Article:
Stowe And Hyde Park Addressing Renewable Energy Standards With Community Solar
This week voters in the village of Hyde Park and the town of Stowe each approved building community-based solar projects. Once online, the projects will help the small municipal electric departments meet Vermont’s new renewable energy standards.
Last year, the Vermont Legislature passed legislation mandating electric utilities in the state get a portion of their power from renewable sources. The mandates go into effect next year and increase through 2032.
Stowe and Hyde Park are the first of Vermont’s 16 municipal utilities to go forward with community-based power projects under the new law. By the end of the summer both municipal utilities plan to have one-megawatt community-based solar projects online.
Carol Robertson is general manager of the Village of Hyde Park and Hyde Park Electric. She says planning this project has been a big undertaking, and she couldn’t have done it without partnering with Stowe, the state, and others in the industry.
"I hope that we’re a path for other small municipals and large municipals to be able to work together," said Robertson, "because that was our intent."
Both projects were approved by voters on Tuesday. The votes were timed to take advantage of federal Clean Energy Renewable Bonds, known as CREBs. Kevin Weishaar, the Stowe Electric, controller, explains that the federal government announced last spring that it would re-offer the CREBs for municipal projects like those in Stowe and Hyde Park.
"Basically, they gave all their money out. A lot of projects didn’t happen, so this money was left over," said Weishaar. "And they took a portion of it, about $800 million and assigned it to small municipals."
The tricky part was that the utilities only had six months to plan their projects and apply for the bonds. Fortunately for Stowe and Hyde Park, they had a lot of local support. It’s not unusual for large solar projects to get push-back from neighbors and others concerned with the way the projects look. But that wasn’t the case in Hyde Park or Stowe.
Robertson said the Hyde Park project is located on Sterling Ridge Road, by the only industrial building in town, and is bordered by wetlands.
"The community has been very pleased, as well as the neighbors, with that site," she said. "Very little view impact. Very little, if any, and we’re going to mitigate as much of that as we possibly can."
In Stowe, the utility is leasing the town’s old gravel pit, which is up Beech Hill, above Nebraska Valley. Stowe Electric General Manager Ellen Burt says the location is ideal and the town’s general fund will benefit from the long-term lease.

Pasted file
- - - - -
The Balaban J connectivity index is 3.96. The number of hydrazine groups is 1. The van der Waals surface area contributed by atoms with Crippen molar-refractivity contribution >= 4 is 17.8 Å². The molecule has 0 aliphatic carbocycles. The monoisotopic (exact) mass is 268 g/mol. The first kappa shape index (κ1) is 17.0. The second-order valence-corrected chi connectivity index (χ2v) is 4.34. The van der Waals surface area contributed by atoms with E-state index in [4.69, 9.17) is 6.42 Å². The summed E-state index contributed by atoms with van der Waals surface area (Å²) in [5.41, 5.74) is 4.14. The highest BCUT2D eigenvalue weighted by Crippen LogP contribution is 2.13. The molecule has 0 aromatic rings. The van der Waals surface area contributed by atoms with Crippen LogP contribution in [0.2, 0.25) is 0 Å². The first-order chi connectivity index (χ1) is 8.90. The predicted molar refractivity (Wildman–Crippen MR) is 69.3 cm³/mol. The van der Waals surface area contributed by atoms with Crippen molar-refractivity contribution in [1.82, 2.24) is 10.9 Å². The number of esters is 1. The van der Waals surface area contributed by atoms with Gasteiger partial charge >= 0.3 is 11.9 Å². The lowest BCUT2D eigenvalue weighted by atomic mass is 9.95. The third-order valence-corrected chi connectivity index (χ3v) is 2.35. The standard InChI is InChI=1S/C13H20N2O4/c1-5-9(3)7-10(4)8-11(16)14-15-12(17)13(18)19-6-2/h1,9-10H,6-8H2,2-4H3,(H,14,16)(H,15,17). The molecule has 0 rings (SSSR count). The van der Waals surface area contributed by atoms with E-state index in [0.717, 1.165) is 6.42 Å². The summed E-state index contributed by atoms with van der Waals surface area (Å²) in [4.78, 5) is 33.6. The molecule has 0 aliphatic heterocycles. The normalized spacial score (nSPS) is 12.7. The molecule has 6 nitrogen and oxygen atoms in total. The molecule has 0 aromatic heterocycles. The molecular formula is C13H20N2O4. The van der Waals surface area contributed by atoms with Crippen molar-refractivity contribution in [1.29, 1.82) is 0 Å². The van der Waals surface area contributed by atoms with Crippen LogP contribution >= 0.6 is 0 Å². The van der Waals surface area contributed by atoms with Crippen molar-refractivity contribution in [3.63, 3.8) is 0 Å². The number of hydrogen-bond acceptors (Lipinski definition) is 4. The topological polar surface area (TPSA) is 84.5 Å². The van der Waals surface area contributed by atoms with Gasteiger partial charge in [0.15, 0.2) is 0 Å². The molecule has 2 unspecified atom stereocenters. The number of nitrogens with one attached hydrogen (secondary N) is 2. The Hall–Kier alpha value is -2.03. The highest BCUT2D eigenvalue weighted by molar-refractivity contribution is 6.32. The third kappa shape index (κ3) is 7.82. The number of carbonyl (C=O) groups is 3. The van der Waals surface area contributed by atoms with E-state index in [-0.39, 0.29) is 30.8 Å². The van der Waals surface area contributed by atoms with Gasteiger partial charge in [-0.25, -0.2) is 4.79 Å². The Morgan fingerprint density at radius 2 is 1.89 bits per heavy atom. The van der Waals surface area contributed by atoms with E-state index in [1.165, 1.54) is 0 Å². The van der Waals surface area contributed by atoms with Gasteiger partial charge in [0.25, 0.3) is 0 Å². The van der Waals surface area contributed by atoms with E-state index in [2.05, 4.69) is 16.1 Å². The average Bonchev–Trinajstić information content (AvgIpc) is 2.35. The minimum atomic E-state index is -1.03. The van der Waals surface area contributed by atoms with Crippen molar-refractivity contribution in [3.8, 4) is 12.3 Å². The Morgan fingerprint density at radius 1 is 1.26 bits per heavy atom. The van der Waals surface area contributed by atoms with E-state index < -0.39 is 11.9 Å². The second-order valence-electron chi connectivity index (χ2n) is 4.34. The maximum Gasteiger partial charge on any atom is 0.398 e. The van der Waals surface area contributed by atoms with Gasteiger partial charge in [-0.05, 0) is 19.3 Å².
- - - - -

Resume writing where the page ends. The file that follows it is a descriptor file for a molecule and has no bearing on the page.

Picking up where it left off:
"If you’re going to build solar, a reclaimed gravel pit is the place to put it on," said Burt. "And so, everyone here is very happy with that. It’s providing the town with $500,000, and so everyone in this community wins on this."
Both communities anticipate the solar projects will stabilize electric rates and, thanks to CREBs financing, save each department $2 million over the next 30 years. Stowe is one of the larger municipal utilities in the state and Hyde Park one of the smallest. So while both utilities are building essentially the same project, they will have different impacts.
"The best you can do for your rate payers is to put a power source in your territory, because you don't pay to transport it and you don't pay that reserve on the wire." — Ellen Burt, Stowe Electric Department
In Hyde Park, Robertson says the project will completely meet the state’s new energy standards for about six years. And in addition, the department will eventually produce what she calls “penny power.”
"And over 30 years, the average cost of power will be about a penny per kilowatt-hour," she said. "And above that penny will be savings of over $2 million. So it’s a big deal for little Hyde Park."
Burt says, because Stowe is larger, this solar project will only get the utility part of the way toward meeting Vermont’s renewable energy standard. The average cost of electricity from the project will be relatively cheap — about three cents per kilowatt-hour over 30 years.
"The best you can do for your ratepayers is to put a power source in your territory, because you don’t pay to transport it and you don’t pay that reserve on the wire," she explained. "So, with these projects, we’re cutting out all those costs. It’s what they call behind-the-meter generation."
Vermont is likely to see more behind-the-meter generation projects as the state’s new renewable energy standards are phased in.